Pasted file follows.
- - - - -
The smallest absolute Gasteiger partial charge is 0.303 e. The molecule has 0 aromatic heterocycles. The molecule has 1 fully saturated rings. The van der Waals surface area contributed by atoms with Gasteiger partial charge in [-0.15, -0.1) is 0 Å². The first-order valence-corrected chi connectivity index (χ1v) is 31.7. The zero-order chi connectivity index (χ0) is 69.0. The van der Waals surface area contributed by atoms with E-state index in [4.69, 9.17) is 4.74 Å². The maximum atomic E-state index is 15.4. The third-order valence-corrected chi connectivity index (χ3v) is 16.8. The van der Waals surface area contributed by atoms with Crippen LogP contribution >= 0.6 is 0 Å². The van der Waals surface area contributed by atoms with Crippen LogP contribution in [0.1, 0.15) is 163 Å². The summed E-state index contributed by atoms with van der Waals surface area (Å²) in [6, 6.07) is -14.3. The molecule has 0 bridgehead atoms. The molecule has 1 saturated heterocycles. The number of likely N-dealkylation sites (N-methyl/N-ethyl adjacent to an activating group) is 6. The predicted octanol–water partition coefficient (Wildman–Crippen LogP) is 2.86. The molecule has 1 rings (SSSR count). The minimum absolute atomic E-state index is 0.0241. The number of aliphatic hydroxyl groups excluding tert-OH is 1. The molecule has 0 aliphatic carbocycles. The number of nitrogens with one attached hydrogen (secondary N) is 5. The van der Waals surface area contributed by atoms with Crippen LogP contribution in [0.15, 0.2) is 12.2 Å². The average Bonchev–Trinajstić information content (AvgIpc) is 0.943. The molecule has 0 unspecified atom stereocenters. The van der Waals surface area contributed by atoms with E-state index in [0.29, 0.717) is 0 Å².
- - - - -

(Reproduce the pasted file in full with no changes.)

The smallest absolute Gasteiger partial charge is 0.303 e. The molecule has 0 aromatic heterocycles. The molecule has 1 fully saturated rings. The van der Waals surface area contributed by atoms with Gasteiger partial charge in [-0.15, -0.1) is 0 Å². The first-order valence-corrected chi connectivity index (χ1v) is 31.7. The zero-order chi connectivity index (χ0) is 69.0. The van der Waals surface area contributed by atoms with E-state index in [4.69, 9.17) is 4.74 Å². The maximum atomic E-state index is 15.4. The third-order valence-corrected chi connectivity index (χ3v) is 16.8. The van der Waals surface area contributed by atoms with Crippen LogP contribution >= 0.6 is 0 Å². The van der Waals surface area contributed by atoms with Crippen LogP contribution in [0.1, 0.15) is 163 Å². The summed E-state index contributed by atoms with van der Waals surface area (Å²) in [6, 6.07) is -14.3. The molecule has 0 bridgehead atoms. The molecule has 1 saturated heterocycles. The number of likely N-dealkylation sites (N-methyl/N-ethyl adjacent to an activating group) is 6. The predicted octanol–water partition coefficient (Wildman–Crippen LogP) is 2.86. The molecule has 1 rings (SSSR count). The minimum absolute atomic E-state index is 0.0241. The number of aliphatic hydroxyl groups excluding tert-OH is 1. The molecule has 0 aliphatic carbocycles. The number of nitrogens with one attached hydrogen (secondary N) is 5. The van der Waals surface area contributed by atoms with Crippen LogP contribution in [0.15, 0.2) is 12.2 Å². The average Bonchev–Trinajstić information content (AvgIpc) is 0.943. The molecule has 0 unspecified atom stereocenters. The van der Waals surface area contributed by atoms with E-state index in [0.29, 0.717) is 0 Å².